To carry its burden of proving that personal jurisdiction exists in this action, Copia must “demonstrate that the Massachusetts long-arm statute,” Mass. Gen. Laws ch. 223A, § 3, “grants jurisdiction over [the defendants] and that the exercise of that jurisdiction comports with the Due Process Clause of the Fifth Amendment.” Adelson, 510 F.3d at 48. This court has sometimes treated the limits of Massachusetts's long-arm statute as coextensive with those of the Due Process Clause. See Daynard v. Ness, Motley, Loadholt, Richardson & Poole, P.A., 290 F.3d 42, 52 (1st Cir.2002) (citing “Automatic” Sprinkler Corp. of Am. v. Seneca Foods Corp., 361 Mass. 441, 280 N.E.2d 423, 424 (Mass.1972)). Recently, however, we have suggested that Massachusetts's long-arm statute might impose more restrictive limits on the exercise of personal jurisdiction than does the Constitution. See Cossart v. United Excel Corp., 804 F.3d 13, 18–19 (1st Cir.2015) (citing Good Hope Indus., Inc. v. Ryder Scott Co., 378 Mass. 1, 389 N.E.2d 76, 80 (Mass.1979)). We need not address this possible tension in our precedent here, however, because both defendants treat the statutory and constitutional standards as identical and so have waived any argument that the long-arm statute does not reach as far as the Fifth Amendment allows. Accordingly, we proceed directly to the constitutional inquiry.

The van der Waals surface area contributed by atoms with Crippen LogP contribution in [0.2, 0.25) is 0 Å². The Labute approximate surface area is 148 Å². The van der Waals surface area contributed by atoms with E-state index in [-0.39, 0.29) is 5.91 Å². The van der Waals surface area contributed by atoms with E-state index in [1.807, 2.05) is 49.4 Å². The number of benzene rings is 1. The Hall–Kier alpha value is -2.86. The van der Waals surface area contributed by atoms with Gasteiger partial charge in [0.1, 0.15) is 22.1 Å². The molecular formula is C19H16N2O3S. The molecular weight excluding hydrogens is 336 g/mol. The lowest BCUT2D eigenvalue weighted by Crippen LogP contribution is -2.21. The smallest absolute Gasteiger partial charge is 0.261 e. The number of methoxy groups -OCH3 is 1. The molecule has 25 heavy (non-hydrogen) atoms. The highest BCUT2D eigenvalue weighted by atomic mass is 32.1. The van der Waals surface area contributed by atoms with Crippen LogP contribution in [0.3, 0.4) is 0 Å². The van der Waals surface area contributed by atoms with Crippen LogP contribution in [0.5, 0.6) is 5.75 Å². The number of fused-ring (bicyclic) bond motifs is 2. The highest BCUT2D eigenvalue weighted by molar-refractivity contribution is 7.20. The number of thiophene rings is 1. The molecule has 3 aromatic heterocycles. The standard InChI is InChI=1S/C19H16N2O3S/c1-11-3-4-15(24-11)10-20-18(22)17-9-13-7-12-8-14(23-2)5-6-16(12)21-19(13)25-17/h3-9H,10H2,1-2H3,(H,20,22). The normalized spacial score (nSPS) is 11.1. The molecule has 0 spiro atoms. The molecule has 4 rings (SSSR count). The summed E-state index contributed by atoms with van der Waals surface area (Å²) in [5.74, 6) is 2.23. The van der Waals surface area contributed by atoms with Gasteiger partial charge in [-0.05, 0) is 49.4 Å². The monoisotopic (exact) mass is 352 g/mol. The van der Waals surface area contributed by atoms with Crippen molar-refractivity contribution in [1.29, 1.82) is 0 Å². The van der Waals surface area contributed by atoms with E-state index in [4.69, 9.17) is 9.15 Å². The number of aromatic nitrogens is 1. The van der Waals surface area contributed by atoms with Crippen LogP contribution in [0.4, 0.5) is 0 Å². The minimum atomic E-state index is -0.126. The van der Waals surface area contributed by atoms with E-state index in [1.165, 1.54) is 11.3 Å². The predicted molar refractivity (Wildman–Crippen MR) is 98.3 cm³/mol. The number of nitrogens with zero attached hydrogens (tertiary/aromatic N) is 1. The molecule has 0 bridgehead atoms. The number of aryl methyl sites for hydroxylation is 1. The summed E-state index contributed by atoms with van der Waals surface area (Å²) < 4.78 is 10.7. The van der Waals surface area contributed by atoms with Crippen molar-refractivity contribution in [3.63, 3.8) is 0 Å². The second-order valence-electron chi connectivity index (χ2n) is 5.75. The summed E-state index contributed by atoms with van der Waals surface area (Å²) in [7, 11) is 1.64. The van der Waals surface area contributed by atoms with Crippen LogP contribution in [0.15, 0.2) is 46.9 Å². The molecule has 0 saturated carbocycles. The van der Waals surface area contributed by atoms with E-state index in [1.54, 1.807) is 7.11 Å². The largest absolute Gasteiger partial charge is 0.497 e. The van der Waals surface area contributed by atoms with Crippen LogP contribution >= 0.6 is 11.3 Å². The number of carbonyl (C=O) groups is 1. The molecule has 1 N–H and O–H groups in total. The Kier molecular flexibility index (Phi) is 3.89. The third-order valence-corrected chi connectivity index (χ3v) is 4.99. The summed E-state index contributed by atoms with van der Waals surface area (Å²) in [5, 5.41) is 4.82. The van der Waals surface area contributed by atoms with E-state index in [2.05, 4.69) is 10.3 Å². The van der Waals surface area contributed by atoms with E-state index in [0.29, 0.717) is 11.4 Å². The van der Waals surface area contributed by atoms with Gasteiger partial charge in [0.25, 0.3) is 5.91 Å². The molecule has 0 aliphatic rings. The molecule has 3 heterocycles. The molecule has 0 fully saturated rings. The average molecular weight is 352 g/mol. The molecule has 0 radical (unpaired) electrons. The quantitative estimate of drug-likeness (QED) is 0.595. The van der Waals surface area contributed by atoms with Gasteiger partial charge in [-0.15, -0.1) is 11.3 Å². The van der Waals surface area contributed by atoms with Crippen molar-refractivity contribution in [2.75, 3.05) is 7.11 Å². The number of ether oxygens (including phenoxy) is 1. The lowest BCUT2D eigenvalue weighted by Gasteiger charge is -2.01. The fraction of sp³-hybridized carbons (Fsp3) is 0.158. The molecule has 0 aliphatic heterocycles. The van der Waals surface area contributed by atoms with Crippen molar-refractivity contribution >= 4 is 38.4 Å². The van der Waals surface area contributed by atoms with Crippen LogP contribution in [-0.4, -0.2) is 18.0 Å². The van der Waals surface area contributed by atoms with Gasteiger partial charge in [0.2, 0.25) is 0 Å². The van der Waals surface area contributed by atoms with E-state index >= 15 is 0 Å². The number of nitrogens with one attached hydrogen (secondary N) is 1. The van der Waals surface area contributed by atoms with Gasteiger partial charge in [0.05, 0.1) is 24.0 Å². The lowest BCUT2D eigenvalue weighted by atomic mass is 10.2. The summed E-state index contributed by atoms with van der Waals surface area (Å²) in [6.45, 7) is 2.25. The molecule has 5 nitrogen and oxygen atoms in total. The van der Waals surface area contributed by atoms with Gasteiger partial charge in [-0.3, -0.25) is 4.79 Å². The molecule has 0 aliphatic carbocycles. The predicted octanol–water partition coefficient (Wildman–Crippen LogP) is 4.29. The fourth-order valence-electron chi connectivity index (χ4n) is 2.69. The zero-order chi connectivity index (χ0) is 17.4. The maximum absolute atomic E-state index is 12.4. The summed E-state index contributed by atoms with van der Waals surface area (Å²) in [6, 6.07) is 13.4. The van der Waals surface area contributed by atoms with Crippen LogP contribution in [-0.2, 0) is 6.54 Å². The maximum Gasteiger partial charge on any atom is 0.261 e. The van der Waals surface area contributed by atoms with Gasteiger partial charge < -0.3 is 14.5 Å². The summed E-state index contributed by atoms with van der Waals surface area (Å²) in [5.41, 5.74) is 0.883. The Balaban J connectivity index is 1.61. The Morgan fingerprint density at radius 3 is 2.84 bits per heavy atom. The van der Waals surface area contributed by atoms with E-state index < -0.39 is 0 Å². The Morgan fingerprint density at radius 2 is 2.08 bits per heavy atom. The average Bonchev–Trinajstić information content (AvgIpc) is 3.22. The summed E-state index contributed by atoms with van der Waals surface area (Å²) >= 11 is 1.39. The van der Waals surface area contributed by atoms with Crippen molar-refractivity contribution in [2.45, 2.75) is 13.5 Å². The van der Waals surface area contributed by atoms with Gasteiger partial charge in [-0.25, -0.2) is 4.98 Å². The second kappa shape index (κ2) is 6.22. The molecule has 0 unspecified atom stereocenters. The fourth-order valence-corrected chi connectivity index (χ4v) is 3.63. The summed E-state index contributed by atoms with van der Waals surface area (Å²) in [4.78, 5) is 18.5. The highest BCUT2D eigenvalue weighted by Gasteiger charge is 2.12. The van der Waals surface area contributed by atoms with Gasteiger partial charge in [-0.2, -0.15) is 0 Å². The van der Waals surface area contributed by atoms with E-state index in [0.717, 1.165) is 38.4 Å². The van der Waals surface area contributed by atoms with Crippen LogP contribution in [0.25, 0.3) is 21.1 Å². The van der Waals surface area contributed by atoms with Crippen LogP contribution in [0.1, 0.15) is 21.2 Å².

Under the Fifth Amendment, a court may exercise general or specific jurisdiction over an out-of-state defendant only if that defendant has “certain minimum contacts with [the forum state] such that the maintenance of the suit does not offend ‘traditional notions of fair play and substantial justice.’ “ Int'l Shoe Co. v. Washington, 326 U.S. 310, 316, 66 S.Ct. 154, 90 L.Ed. 95 (1945) (quoting Milliken v. Meyer, 311 U.S. 457, 463, 61 S.Ct. 339, 85 L.Ed. 278 (1940)). When such contacts are “so ‘continuous and systematic’ as to render [a defendant] essentially at home in the forum State,” that state holds general jurisdiction over the defendant as to all claims. Goodyear Dunlop Tires Operations, S.A. v. Brown, ––– U.S. ––––, ––––, 131 S.Ct. 2846, 2851, 180 L.Ed.2d 796 (2011) (quoting Int'l Shoe, 326 U.S. at 317). Because Copia waives any argument that Massachusetts may exercise general jurisdiction over the defendants, Copia must demonstrate that the defendants' contacts with Massachusetts are sufficient to establish Massachusetts's specific jurisdiction over this contract action.2

Under our precedent, a plaintiff seeking to establish specific jurisdiction must show that each of three conditions is satisfied: